• Provide a comprehensive view of motor vehicle
    crashes and their resultant impact on morbidity,
    mortality, health care services and associated
    costs.

37
CODES Project
  • Collaborative approach to obtain medical and
    financial outcome information related to motor
    vehicle crashes for highway safety and injury
    control decision making.
  • Evolved as the result of the Intermodal Surface
    Transportation Efficiency Act (ISTEA) of 1991
  • Report to Congress about the benefits of safety
    belts and motorcycle helmets for persons involved
    in motor vehicle crashes.

38
CODES Project
  • Measure benefits in terms of reducing death,
    disability, and medical costs
  • Includes statewide data for all persons involved
    in police-reported crashes
  • Includes those who were injured or who died as
    well as those who were not injured.
  • Allows comparisons between those using and not
    using safety belts or motorcycle helmets
  • Identifies and contrasts characteristics of
    injured and uninjured persons within each of the
    restraint use groups.

39
CODES Linked Data Sets
  • Crash (DPS)
  • Emergency Medical Services (DHEC EMS)
  • Hospital (ORS)
  • Prior to 2001 only

40
Data Collected Crash
  • Demographic Data
  • Driver / Pedestrian / Pedalcyclist
  • Passengers
  • Restraint Usage
  • Crash Location / Type of Crash
  • Contributing Factors
  • Injuries / Fatalities / Transported
  • Alcohol or Drug Involvement

41
Health Care Utilization Databases
  • Hospital Inpatient Discharges
  • Ambulatory Surgery Episodes
  • Emergency Room Visits

42
Data Collected Health Care Utilization Databases
  • ABOUT THE PATIENT age, race, gender, geographic
    location codes
  • ABOUT THE EPISODE Hospital Physician
    Characteristics
  • primary diagnosis and nine related diagnoses
  • primary and nine secondary procedures with dates,
    admission and discharge dates, length of episode
  • destination at discharge (home, home health
    referral, death, etc.)

43
Data Collected Health Care Utilization Databases
  • COST OF CARE
  • Detailed charges by revenue center (e.g.,
    pharmacy, lab, respiratory therapy, etc.)
  • Primary and secondary payer class (e.g.,
    Medicare, Medicaid, Private Insurance,
    Self-pay/Indigent)
  • Hospital charges used as proxy

44
CODES Project
  • Links databases containing information about
    individual persons collected from police crash
    reports, emergency medical transports, emergency
    room visits and inpatient hospitalization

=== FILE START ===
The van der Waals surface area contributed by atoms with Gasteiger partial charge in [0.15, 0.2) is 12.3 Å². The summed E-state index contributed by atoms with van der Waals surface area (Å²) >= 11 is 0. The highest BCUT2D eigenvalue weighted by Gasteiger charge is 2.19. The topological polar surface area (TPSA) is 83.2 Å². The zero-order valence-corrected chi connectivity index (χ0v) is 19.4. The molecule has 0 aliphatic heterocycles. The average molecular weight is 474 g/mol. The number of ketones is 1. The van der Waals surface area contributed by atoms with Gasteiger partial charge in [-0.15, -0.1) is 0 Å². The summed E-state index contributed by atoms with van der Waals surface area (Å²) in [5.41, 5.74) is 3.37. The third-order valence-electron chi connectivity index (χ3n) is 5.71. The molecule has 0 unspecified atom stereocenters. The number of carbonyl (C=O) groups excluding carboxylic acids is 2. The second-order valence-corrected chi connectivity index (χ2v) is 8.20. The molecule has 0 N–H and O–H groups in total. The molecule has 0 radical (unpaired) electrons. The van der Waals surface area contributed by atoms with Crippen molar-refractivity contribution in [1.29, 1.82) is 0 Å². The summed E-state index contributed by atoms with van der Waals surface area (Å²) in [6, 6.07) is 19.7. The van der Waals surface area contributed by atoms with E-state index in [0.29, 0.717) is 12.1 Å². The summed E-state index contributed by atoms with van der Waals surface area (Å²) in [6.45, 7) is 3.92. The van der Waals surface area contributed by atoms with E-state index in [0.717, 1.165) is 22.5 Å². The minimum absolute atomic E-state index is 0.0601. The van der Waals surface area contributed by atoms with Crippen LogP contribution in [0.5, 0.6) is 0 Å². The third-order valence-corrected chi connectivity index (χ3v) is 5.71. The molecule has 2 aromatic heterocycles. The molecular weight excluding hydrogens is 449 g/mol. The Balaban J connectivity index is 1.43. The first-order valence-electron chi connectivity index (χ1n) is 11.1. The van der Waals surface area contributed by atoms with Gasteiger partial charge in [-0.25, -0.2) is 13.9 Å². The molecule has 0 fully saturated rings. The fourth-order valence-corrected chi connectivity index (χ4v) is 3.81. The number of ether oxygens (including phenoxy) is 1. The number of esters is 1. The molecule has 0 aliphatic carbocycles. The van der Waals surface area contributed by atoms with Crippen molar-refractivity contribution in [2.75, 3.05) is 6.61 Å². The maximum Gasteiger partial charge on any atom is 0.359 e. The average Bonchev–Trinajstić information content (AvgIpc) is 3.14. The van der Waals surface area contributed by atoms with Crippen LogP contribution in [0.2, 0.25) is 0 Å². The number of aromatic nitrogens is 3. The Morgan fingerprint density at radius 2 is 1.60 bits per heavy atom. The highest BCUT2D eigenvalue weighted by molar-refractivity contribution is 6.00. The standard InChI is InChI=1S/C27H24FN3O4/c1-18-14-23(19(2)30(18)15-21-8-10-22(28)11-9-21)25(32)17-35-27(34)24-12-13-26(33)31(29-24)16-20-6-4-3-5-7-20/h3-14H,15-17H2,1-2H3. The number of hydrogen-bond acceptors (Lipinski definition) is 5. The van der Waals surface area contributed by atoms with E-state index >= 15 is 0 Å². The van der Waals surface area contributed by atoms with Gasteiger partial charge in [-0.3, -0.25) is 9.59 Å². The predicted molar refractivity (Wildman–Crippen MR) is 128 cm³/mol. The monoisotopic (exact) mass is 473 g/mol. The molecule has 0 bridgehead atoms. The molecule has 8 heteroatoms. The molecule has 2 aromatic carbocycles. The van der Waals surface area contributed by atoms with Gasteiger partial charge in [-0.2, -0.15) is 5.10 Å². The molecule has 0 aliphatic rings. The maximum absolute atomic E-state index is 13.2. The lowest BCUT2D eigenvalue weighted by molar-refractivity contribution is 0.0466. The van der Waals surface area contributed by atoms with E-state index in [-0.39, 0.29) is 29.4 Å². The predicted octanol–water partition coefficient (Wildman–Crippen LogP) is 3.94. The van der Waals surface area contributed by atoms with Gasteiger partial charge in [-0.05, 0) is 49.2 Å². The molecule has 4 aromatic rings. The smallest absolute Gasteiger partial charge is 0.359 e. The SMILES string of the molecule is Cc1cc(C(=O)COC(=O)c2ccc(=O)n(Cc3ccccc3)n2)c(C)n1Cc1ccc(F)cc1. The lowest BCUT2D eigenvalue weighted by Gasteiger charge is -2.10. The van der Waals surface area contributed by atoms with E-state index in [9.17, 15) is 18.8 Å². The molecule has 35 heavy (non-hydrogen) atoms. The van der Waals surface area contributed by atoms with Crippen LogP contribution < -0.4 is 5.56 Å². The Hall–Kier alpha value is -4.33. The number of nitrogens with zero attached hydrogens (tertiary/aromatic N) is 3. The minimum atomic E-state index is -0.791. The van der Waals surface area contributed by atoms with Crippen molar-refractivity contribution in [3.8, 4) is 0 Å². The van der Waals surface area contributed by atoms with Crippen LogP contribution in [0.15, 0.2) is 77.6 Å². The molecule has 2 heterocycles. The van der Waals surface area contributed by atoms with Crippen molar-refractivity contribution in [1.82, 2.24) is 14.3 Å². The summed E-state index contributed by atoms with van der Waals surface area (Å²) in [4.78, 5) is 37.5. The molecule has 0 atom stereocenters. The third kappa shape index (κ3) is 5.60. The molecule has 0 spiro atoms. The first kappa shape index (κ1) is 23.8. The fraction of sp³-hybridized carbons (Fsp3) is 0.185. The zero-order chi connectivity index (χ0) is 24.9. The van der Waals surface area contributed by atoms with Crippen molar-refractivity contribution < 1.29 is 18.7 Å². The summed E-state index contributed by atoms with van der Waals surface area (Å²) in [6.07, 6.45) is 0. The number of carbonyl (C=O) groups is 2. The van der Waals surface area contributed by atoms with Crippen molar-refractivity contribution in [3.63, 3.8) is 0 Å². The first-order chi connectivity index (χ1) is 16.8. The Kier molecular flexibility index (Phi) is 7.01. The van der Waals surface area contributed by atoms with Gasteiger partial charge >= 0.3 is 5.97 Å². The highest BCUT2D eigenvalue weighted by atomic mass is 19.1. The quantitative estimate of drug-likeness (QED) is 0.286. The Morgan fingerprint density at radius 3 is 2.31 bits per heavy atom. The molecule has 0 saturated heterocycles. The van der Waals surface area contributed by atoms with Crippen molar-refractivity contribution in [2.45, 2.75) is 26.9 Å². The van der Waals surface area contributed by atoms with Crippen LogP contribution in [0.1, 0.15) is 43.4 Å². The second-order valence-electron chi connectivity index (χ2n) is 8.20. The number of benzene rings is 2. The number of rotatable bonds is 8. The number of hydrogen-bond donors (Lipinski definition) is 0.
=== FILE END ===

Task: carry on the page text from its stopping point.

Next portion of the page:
records.
  • Uses probabilistic linkage methods
  • SC has been a CODES state for 7 years.

45
CODES Project
  • System helps in analyzing crash patterns.
  • Includes a mapping system to locate crashes based
    on such characteristics as crash severity, volume
    of crashes, age of driver and involvement of
    alcohol and/or drugs.
  • Developed CODES Internet site to facilitate the
    dissemination of information from the project.

46
CODES Project
  • Statewide data collected on all persons
  • Involved in police-reported crashes
  • Transported by emergency medical services due to
    crashes
  • Visits to emergency room due to injuries
  • Hospitalized due to injuries.
  • Analyses of data used to measure impact of
    crashes by communities in terms of reducing
    injuries, deaths, and medical costs.
  • Comparisons can be made between the
    characteristics of those using and not using
    safety belts, helmets, and other restraints.
  • PDO crashes were not included in the linkage or
    analysis.

47
Uses of CODES Data
  • Provides economic argument for safety legislation
  • Primary Belt Law
  • .08
  • .10 Per Se
  • Automated Enforcement at Red Lights
  • Develops profiles for Safe Communities Programs
  • Provides demographic data to develop educational
    / enforcement programs.

48
Impact of ED Data on CODES
  • Policy decisions can be made based on better
    estimates of medical cost data
  • Population of crash victims injured and treated
    in a hospital setting more accurate
  • Surrogate SC Trauma Registry
  • Complete look at crash and injury patterns for
    Community Needs Assessments (high volume vs. high
    injury)

49
Data Request / Fact Sheet
  • Restraint use by pay source and treatment type
    (ED and inpatient)
  • Number and rate of injuries
  • Total and average charges
  • Length of stay (inpatient only)
  • Also included the total numbers of injured,
    number and percent linked from crash to hospital
    data.

50
What is a Data Cube?
  • While ORS answers requests now using information
    from the Data Warehouse, our dream was to create
    a
  • WEB-Accessible User-Driven Query Based System
    that agencies can access and explore their own
    questions
  • Cubes would be for statistical / aggregate
    analyses

51
SC Data Warehouse
  • Build off of existing systems (legacy systems
    from state agencies and private sector)